radar (MMWR), imaging infra-red (IIR), synthetic aperture radar (SAR), global positioning

system (GPS), and laser radar (LADAR).

Because of the inherent mobility of modern SAM systems, lethal attack would need to

be within a few minutes of threat identification and location. (A Russian-exported SA-8

could move 24 miles/39 km in two hours.) It was expected that the actual kill mechanism

would be based on an existing delivery system such as TMD, AMRAAM, HARM, JDAM, JSOW,

AGM-65, or AGM-130. The warhead was anticipated to be some sort of area munition, such as

an SFW modified to expel up to 54 fragments rather than a single, focused warhead. This

would be necessary to counter modern systems, such as the SA-11, which could have up to

0.5 mile (0.8 km) between various system elements, using datalink instead of hard wired

communication links.

Copyright (c) 1995 SoftKey Multimedia Inc.; All Rights Reserved.

US Air Force: Weapons

Air Intercept Missiles


AIM-7 Sparrow, XJ 521 Sky Flash and Aspide

The original Navy air-to-air missile program began near the end of World War II when

BuAer advanced the concept of a beam-riding 5-in (13-cm) high-velocity aircraft rocket

(HVAR). With this type of guidance system the launching aircraft illuminated the target

with radar and the missile simply attempted to stay in the center of the radar beam. In

May 1946, under Project Hot Shot, Sperry Gyroscope Co. of Bristol, TN, was asked to submit

a proposal for a missile based on the HVAR with a range between 1,000 and 6,000 ft (305

and 1830 m) and fast enough to overtake a Mach 1.0 target.

The following March, Sperry reported that the HVAR's 5-in (13-cm) diameter was too

small to accommodate the design requirements. An 8-in (20-cm) diameter missile body was

recommended, a standard which was maintained for the entire Sparrow family. Douglas

Aircraft Co. was subcontracted to produce the airframe while Sperry concentrated on

guidance. The development contract was signed in May 1947, with project being named

Sparrow in July. Unpowered separation testing began at Pt Mugu in January 1948.

In January 1951 the Navy placed an advance order for 1,000 Sparrow I s, officially

designated air-to-air missile-Navy (AAM-N) -2. In September 1952 Sparrow became the first

project of the newly established VX-4 of the Naval Air Missile Test Center at Pt Mugu CA.

In 1955, nearly 10 years after development began, VA-83, equipped with the F7U-3M

Cutlass, became the first squadron to receive the new missile. Fleet service began in 1956

with deliveries to F3D-1M Skynight, F3H-2M Demon, and other F7U-3M squadrons. However, the

140-in (355-cm) long Sparrow I's beam-riding design lacked a true all-weather capability

because its APG-51 guidance radar required visual identification of the target.

Eventually, the entire concept was abandoned, with the last of 2,000 of the 310-lb Sparrow

Is being delivered in April 1957. In 1962, after it was out of service, Sparrow I was

redesignated AIM-7A.

The AAM-N-3 Sparrow II was another Douglas project, but featured a completely

different guidance system with an active radar seeker. This increased the missile's length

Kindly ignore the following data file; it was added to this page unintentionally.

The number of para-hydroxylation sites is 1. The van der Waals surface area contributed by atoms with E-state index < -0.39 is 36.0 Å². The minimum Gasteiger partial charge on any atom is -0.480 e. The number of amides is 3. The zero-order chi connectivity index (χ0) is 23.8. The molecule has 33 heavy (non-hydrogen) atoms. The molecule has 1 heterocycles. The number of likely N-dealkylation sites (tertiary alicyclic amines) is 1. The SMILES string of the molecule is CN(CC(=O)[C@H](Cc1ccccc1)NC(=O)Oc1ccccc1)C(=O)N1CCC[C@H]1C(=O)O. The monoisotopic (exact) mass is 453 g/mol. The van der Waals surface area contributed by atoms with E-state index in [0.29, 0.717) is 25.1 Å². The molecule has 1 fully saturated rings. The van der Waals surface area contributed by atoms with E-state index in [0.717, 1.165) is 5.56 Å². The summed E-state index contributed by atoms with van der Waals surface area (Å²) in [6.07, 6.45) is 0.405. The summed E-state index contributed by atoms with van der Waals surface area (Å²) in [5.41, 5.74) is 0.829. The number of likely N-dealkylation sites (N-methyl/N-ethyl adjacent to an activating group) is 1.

to 144 in (365 cm), which set the standard for all subsequent Sparrows. It was designed

originally for the F5D Skylancer, but when that program was canceled in 1956 it was taken

over by the Canadian government for their CF-105 Arrow, but that, too, was canceled in

1959. The 420-lb missile was belatedly redesignated AIM-7B in 1962.

The genesis of ultimate Raytheon 500-lb class AIM-7 Sparrow began in 1951 with their

380-lb AAM-N-6 Sparrow III. In reality, this was a completely new missile that featured

SARH guidance behind a 'tangent ogive' radome, a 65-lb continuous-rod warhead, and a solid

fuel rocket motor. The first guided launch occurred in February 1953, and it replaced the

Sparrow I in production in 1956. (Although successfully tested in 1957, an infra-red

guided version was canceled.) Reaching the fleet in August 1958, about 2,000 were produced

to arm the F3H-2M Demon. The USAF had designated the Sparrow III as the AIM-101 prior to

1962, when the joint designation system redesignated it the AIM-7C.

The 440-lb AAM-N-6A Sparrow IIIA replaced the AAM-N-6 in production during 1959. It

was the first Sparrow to supplement earlier rail launchers with an ejector launch

capability. Its performance was increased by a limited proximity fuzing capability,

enabling head-on intercepts, and a storable liquid fuel rocket motor which permitted

supersonic launches and increased range. It was redesignated the AIM-7D in 1962, with

7,500 being produced to arm the F4H-1 and F-110A Phantom II.

The AIM-7E Sparrow IIIB entered production in 1963 and incorporated a new 7,600-lb

thrust (33.81-kN), 2.9-second burn Mk 38 solid fuel rocket motor which resulted in a 75

per cent range increase. The later Mk 52 motor was similar, but weighed 3 lb more, at 157

lb. Its DPN-72 GCS was composed of the CW-646 radome, OA-4137 target seeker, OA-4136

flight control group (/B through D/B versions), as well as the tunnel cable and waveguide.

Although it had a launch envelope of Mach 0.7 to 2.2, from sea level to 90,000 ft (27,430

m) at targets up to 13 miles (21 km) away, its utility in Vietnam was severely hampered by

a minimum range of 1 mile (1.6 km). There, it to be virtually useless against maneuvering,

fighter-sized targets, especially at low level.

The Italian Aspide missile used the AIM-7E as a jumping-off point. Work began in

1969 to incorporate an Italian SAR seeker to the Sparrow airframe. It is believed to have

finally replaced the AIM-7E on Italian F-104Ss in the late 1980s.

The AIM-7E-2 was an AIM-7E with the ALMC No. 27 'dogfight' modification, to give the

missile a shorter minimum range (1,500 ft/457 m), as well as maneuverability and fuzing